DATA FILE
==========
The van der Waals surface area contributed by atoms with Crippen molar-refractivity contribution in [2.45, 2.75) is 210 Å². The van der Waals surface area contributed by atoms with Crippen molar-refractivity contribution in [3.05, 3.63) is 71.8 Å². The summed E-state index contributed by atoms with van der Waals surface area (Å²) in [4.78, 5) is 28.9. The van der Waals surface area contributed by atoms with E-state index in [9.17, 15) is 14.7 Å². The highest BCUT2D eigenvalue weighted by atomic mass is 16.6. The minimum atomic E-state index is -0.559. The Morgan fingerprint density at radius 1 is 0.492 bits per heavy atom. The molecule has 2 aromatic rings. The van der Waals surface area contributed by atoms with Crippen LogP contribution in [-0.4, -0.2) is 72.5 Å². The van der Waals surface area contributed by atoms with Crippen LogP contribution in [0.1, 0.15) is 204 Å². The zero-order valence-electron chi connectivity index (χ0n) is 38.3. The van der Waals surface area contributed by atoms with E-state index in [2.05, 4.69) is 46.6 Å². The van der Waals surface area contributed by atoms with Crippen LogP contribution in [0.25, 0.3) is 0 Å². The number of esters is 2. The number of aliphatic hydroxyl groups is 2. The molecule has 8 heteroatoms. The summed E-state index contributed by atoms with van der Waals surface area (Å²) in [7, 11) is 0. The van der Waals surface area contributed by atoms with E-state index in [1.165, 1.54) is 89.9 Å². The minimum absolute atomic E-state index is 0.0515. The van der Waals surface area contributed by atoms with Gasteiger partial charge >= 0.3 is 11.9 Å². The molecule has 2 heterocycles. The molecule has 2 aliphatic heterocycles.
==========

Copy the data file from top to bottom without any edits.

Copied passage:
The van der Waals surface area contributed by atoms with Crippen molar-refractivity contribution in [2.45, 2.75) is 210 Å². The van der Waals surface area contributed by atoms with Crippen molar-refractivity contribution in [3.05, 3.63) is 71.8 Å². The summed E-state index contributed by atoms with van der Waals surface area (Å²) in [4.78, 5) is 28.9. The van der Waals surface area contributed by atoms with E-state index in [9.17, 15) is 14.7 Å². The highest BCUT2D eigenvalue weighted by atomic mass is 16.6. The minimum atomic E-state index is -0.559. The Morgan fingerprint density at radius 1 is 0.492 bits per heavy atom. The molecule has 2 aromatic rings. The van der Waals surface area contributed by atoms with Crippen LogP contribution in [-0.4, -0.2) is 72.5 Å². The van der Waals surface area contributed by atoms with Crippen LogP contribution in [0.1, 0.15) is 204 Å². The zero-order valence-electron chi connectivity index (χ0n) is 38.3. The van der Waals surface area contributed by atoms with E-state index in [2.05, 4.69) is 46.6 Å². The van der Waals surface area contributed by atoms with Crippen LogP contribution in [0.25, 0.3) is 0 Å². The number of esters is 2. The number of aliphatic hydroxyl groups is 2. The molecule has 8 heteroatoms. The summed E-state index contributed by atoms with van der Waals surface area (Å²) in [7, 11) is 0. The van der Waals surface area contributed by atoms with E-state index in [1.165, 1.54) is 89.9 Å². The minimum absolute atomic E-state index is 0.0515. The van der Waals surface area contributed by atoms with Gasteiger partial charge >= 0.3 is 11.9 Å². The molecule has 2 heterocycles. The molecule has 2 aliphatic heterocycles.